Incredibly Well-Preserved 1,000-Year-Old Wooden Ladder Discovered In The UK
Archaeologists in the UK have made many fascinating discoveries while excavating at a site known as Field 44 near the village of Tempsford in Central Bedfordshire.
Some weeks ago, archaeologists working in the area announced the remains of a Roman malting oven that could be the earliest physical evidence for beer-making in the UK, dating back more than 2,000 years to the Iron Age. Evidence of early Iron Age porridge and bread-making has also been uncovered.
This 1,000-year-old wooden ladder has been unearthed in the UK.
In recent days MOLA archaeologists have unearthed an incredibly, well-preserved 1,000-year-old wooden ladder.
According to the MOLA scientists, the ladder was found in a well, where water and mud preserved the wood for 1,000s of years! Preliminary reports state the ladder comes from a cluster of watering holes dated to the Middle Iron Age (c.300-100 BC). In the vicinity archaeologists also found Roman artifacts and evidence of an ancient farm that has offered an incredible glimpse through time to see how life has changed over the last 6,000 years.The farm’s story spans across a 700-year period from Middle Iron Age to the Roman conquest and beyond. Well before the farmstead existed, people were already visiting this area. Although no evidence of where they lived has been found, they left behind signs of their activities.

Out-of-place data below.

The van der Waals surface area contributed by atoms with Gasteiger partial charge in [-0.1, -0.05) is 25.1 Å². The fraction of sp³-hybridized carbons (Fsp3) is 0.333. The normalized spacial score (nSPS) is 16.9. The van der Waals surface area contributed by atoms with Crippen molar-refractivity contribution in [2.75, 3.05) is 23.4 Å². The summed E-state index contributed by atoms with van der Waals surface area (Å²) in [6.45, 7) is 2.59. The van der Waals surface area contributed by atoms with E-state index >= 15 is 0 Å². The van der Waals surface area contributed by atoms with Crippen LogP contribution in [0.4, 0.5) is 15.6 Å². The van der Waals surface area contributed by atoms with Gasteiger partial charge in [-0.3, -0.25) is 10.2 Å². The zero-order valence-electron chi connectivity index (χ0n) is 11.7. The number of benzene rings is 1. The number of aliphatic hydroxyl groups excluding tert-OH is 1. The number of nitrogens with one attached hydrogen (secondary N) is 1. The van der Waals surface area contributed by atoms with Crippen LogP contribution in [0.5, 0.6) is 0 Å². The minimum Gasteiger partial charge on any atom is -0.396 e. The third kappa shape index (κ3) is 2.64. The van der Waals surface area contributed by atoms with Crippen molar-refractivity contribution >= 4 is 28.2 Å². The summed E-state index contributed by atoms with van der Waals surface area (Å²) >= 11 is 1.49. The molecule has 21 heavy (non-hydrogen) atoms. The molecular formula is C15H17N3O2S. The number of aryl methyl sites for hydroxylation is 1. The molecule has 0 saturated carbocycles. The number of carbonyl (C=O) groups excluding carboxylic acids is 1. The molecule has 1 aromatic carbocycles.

Flint arrowheads were discovered dating back to the Neolithic (c. 4000-2200 BC) and Bronze Age (c. 2600-700 BC), suggesting people were hunting animals in the surrounding landscape well before the farmstead existed.
The first evidence of a settlement is from the Middle Iron Age (c. 300-100 BC), with the unearthing of two large round houses dating back to that period. They measure more than 15 meters in diameter and contain evidence of the remains of butchered animals, pottery, loom weights, and personal items. This shows that people both lived and worked in them.
The remains of the northern roundhouse, showing its shape and size.
After the Roman conquest in AD 43, there is evidence, that the settlement expanded and continued to be occupied for around 400 years. During this time, farming was an important activity at this settlement.
This is proved by the discovery of an oven used to dry grains and make malt for brewing, as well as by the querns (simple hand mills for grinding grains) and cereals found on site.
However, this was also a place where goods were being produced and traded. Archaeologists have identified a Roman pottery kiln with a vast number of wasters (pots which failed during the firing process). Moreover, a number of higher-status small finds have also been uncovered, beyond what is expected of a typical farmstead in this part of the country. Together these discoveries show the growing wealth and importance of the settlement.
“These early excavations suggested that the site had a long and complex history, which is now being revealed,” MOLA archaeologists say.